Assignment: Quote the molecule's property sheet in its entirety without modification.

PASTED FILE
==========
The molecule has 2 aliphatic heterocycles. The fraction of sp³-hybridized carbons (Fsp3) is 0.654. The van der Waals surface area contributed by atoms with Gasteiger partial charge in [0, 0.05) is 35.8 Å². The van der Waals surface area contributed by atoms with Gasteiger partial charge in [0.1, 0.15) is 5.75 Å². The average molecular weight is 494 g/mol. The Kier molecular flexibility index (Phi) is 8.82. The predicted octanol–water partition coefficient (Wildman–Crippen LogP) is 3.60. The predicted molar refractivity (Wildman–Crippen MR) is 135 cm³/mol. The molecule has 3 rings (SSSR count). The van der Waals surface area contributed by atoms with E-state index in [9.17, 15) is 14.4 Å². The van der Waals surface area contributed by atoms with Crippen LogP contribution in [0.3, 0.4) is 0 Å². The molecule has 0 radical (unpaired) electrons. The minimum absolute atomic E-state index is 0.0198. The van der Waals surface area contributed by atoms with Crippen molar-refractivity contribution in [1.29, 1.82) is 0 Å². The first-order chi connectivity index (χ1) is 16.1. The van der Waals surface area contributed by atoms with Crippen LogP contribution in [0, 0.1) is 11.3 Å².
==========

The molecule has 2 aliphatic heterocycles. The fraction of sp³-hybridized carbons (Fsp3) is 0.654. The van der Waals surface area contributed by atoms with Gasteiger partial charge in [0, 0.05) is 35.8 Å². The van der Waals surface area contributed by atoms with Gasteiger partial charge in [0.1, 0.15) is 5.75 Å². The average molecular weight is 494 g/mol. The Kier molecular flexibility index (Phi) is 8.82. The predicted octanol–water partition coefficient (Wildman–Crippen LogP) is 3.60. The predicted molar refractivity (Wildman–Crippen MR) is 135 cm³/mol. The molecule has 3 rings (SSSR count). The van der Waals surface area contributed by atoms with E-state index in [9.17, 15) is 14.4 Å². The van der Waals surface area contributed by atoms with Crippen LogP contribution in [0.3, 0.4) is 0 Å². The molecule has 0 radical (unpaired) electrons. The minimum absolute atomic E-state index is 0.0198. The van der Waals surface area contributed by atoms with Crippen molar-refractivity contribution in [1.29, 1.82) is 0 Å². The first-order chi connectivity index (χ1) is 16.1. The van der Waals surface area contributed by atoms with Crippen LogP contribution in [0, 0.1) is 11.3 Å².